The Zika Virus: tips for couples trying to get pregnant

Posted on 4 August 2016

Internationally, in Brazil and elsewhere, women who were infected with the Zika virus during their pregnancy have had babies born with severe birth defects. A big concern has been microcephaly, where a baby’s head and brain remain very small and fail to develop properly. Affected babies are likely to suffer severe developmental disabilities and may have a reduced lifespan.  Understandably, this finding has caused distress and concern in prospective parents who have been exposed to the Zika virus. Health professionals are still learning about the Zika virus and gathering evidence to better quantify the risk to pregnant women and their babies.

About the Zika Virus

The Zika virus is mostly spread by the Aedes species of mosquitoes, but it can also be sexually transmitted from person to person.  The mosquitoes that spread Zika can only be found in tropical regions. These mosquitoes are not present in Victoria. There is no vaccine or medicine for Zika.

Avoiding travel

Victorian couples may be at risk of contracting Zika if they travel to an affected area. For couples planning a pregnancy, it may be safest to avoid travelling to places where Zika virus is present.

A list of countries and areas where Zika is a problem can be found on the Australian Government Department of Health Website (link is external).

Where the male partner must travel to a Zika affected area

The American Society of Reproductive Medicine recommends avoiding unprotected sexual contact for eight weeks after a male partner has a potential exposure to the Zika virus. More than 80% of adults who are infected by the Zika virus have no symptoms and may not realise they have been infected.

If you do need to travel to a Zika affected area, you can reduce your risk by taking precautions against mosquito bites like using repellents and covering up.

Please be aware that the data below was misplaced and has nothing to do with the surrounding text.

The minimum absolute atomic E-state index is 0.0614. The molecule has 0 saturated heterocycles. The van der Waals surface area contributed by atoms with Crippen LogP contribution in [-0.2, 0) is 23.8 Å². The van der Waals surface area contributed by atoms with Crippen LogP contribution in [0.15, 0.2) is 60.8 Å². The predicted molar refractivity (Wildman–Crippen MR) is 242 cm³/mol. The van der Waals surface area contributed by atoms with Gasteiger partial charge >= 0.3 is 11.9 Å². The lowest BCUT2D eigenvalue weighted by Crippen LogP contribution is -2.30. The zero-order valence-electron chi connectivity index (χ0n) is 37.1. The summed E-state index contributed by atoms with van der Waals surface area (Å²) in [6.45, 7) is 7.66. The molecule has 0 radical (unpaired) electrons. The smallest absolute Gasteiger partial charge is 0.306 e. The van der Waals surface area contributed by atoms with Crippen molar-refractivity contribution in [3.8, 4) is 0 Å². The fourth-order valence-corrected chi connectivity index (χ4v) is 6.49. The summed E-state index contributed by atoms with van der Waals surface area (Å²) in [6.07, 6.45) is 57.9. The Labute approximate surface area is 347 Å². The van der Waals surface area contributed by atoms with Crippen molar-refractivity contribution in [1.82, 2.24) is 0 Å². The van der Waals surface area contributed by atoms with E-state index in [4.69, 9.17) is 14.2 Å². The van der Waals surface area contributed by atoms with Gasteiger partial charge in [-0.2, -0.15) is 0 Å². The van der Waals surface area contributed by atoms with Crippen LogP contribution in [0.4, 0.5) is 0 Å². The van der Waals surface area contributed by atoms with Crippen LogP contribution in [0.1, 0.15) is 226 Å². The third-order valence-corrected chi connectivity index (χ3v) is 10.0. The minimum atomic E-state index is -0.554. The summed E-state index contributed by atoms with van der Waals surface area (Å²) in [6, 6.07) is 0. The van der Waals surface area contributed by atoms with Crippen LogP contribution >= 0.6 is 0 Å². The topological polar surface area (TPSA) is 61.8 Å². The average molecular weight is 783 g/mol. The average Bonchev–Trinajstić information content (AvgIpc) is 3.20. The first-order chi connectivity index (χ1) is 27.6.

What if a person is symptomatic or  Zika virus infection is confirmed?

Current advice is that Zika infected men and women should wait six months before trying to have a baby with their partner. Testing for Zika virus is complicated, not universally available and routine testing is not currently recommended. If you have been to a Zika affected region and have had symptoms, your doctor may advise you to wait six months before trying to have a baby.

Advice for IVF couples

Consider freezing sperm

In couples undergoing active fertility treatment, it may be worth considering freezing sperm to use if the male partner is planning travel to a Zika-affected region. This can avoid a recommended delay in continuing their fertility treatment.

Consider delaying frozen embryo transfer

If a woman who has had IVF treatment and has frozen embryos stored has had a possible exposure to the Zika virus, it may be advisable to wait 8 weeks prior to planning a frozen embryo transfer.

Egg and sperm donors

People should not donate their eggs or sperm for use in assisted reproduction if they have been to a Zika affected region within the previous 8 weeks. If infection was suspected or confirmed, a person should not donate their eggs or sperm for 6 months.


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